Timothy George, in his article The Pattern of Biblical Truth argues that, despite the claims of various Christian college's to integrate faith and learning, it is really 'has become little more than a rhetorical gesture'. The way we use the Scriptures has led to Christians construing 'its authority as a kind of divine reference book, a sort of inspired manual, that can be understood quite apart from the Christian heritage of Bible-based theology and wisdom across the centuries.'
As Christians who accept the Church's regula fidei and who stand Sunday after Sunday to recite the Apostles' Creed and the Nicene Creed, we are not free to view the Bible as though we had it at our disposal, as though we ourselves were not claimed by its story, as though we had already mastered this ancient document and could now move on to other bodies of knowledge without the discernment we have learned from Scripture.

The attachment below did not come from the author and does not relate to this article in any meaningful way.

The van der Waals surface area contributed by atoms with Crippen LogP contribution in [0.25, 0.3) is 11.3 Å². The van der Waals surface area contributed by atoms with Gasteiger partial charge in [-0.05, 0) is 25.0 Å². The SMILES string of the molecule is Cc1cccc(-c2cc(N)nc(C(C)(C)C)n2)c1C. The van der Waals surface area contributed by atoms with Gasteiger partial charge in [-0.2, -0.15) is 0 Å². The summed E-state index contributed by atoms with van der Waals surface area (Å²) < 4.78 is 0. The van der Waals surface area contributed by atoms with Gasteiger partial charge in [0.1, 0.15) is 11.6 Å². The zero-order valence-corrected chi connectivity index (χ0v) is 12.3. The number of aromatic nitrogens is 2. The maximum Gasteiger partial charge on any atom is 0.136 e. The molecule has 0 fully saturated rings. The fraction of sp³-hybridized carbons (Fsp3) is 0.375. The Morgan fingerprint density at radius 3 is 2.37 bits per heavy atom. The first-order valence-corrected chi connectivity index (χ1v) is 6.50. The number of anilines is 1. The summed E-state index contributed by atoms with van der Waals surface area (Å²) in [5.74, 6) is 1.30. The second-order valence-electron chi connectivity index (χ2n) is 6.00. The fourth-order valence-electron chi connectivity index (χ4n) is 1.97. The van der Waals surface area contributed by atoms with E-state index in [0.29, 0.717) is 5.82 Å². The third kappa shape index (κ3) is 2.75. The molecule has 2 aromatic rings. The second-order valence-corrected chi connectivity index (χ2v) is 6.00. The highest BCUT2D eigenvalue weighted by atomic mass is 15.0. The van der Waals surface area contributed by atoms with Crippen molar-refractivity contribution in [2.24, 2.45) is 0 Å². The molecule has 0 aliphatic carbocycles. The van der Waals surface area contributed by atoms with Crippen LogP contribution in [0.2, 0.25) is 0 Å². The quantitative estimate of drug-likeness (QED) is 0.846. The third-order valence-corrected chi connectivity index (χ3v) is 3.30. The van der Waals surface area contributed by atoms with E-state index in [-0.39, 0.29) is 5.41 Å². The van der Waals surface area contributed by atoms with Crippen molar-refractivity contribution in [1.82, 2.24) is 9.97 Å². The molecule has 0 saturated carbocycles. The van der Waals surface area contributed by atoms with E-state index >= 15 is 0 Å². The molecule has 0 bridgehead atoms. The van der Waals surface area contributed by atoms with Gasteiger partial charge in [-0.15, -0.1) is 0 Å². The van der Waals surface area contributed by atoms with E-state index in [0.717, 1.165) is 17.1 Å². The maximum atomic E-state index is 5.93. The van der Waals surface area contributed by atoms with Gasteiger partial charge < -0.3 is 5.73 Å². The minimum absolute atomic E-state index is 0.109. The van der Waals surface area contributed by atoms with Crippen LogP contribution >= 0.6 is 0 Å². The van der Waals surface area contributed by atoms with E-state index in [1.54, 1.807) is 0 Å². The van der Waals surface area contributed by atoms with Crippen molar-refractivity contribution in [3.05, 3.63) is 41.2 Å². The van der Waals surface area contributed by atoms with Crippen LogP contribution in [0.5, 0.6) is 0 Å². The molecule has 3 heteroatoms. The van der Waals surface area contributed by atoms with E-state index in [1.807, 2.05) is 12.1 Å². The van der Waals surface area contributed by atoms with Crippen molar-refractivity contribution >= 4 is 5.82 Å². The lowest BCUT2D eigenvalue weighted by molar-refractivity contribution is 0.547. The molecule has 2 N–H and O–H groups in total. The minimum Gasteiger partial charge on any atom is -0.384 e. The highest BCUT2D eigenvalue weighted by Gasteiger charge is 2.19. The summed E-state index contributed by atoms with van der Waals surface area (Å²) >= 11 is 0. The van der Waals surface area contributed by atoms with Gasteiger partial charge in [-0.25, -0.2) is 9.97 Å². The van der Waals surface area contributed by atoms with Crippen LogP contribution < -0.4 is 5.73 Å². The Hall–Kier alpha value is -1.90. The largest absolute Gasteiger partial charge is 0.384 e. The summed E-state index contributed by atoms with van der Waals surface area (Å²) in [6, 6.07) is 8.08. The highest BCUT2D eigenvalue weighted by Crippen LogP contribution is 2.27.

The answer to this is to truly understand the development and importance of Christian doctrine down through the centuries and, in particular, the response of the Church to heresy. Despite the negative connnotations that are associated with the term heresy,
... there is a positive side to heresy as wellin the sense that the history of heresy is the shadow side of the development of doctrine. In the light of its corruption, we can see, retrospectively, the splendor and beauty of the divine revelation embedded in Holy Scripture. In its confrontation with heresiarchs, the Church learned to read the Scriptures in a way that should still inform us today.